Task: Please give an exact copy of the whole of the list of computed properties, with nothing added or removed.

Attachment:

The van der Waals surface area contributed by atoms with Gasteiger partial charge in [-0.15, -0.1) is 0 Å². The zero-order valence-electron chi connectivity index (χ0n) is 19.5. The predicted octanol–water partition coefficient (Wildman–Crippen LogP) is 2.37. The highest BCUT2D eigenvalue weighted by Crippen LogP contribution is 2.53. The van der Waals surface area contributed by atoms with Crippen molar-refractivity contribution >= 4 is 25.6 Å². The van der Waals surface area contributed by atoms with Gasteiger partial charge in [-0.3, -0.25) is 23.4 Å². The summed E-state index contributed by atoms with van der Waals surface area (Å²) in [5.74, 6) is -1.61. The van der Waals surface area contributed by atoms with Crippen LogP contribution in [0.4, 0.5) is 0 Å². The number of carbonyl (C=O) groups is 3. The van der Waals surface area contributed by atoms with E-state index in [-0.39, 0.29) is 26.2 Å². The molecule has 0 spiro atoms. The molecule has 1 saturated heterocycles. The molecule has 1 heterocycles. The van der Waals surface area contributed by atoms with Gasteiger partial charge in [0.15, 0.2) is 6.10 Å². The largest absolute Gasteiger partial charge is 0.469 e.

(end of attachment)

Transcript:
The van der Waals surface area contributed by atoms with Gasteiger partial charge in [-0.15, -0.1) is 0 Å². The zero-order valence-electron chi connectivity index (χ0n) is 19.5. The predicted octanol–water partition coefficient (Wildman–Crippen LogP) is 2.37. The highest BCUT2D eigenvalue weighted by Crippen LogP contribution is 2.53. The van der Waals surface area contributed by atoms with Crippen molar-refractivity contribution >= 4 is 25.6 Å². The van der Waals surface area contributed by atoms with Gasteiger partial charge in [-0.3, -0.25) is 23.4 Å². The summed E-state index contributed by atoms with van der Waals surface area (Å²) in [5.74, 6) is -1.61. The van der Waals surface area contributed by atoms with Crippen LogP contribution in [0.4, 0.5) is 0 Å². The number of carbonyl (C=O) groups is 3. The van der Waals surface area contributed by atoms with E-state index in [-0.39, 0.29) is 26.2 Å². The molecule has 0 spiro atoms. The molecule has 1 saturated heterocycles. The molecule has 1 heterocycles. The van der Waals surface area contributed by atoms with Gasteiger partial charge in [0.15, 0.2) is 6.10 Å². The largest absolute Gasteiger partial charge is 0.469 e.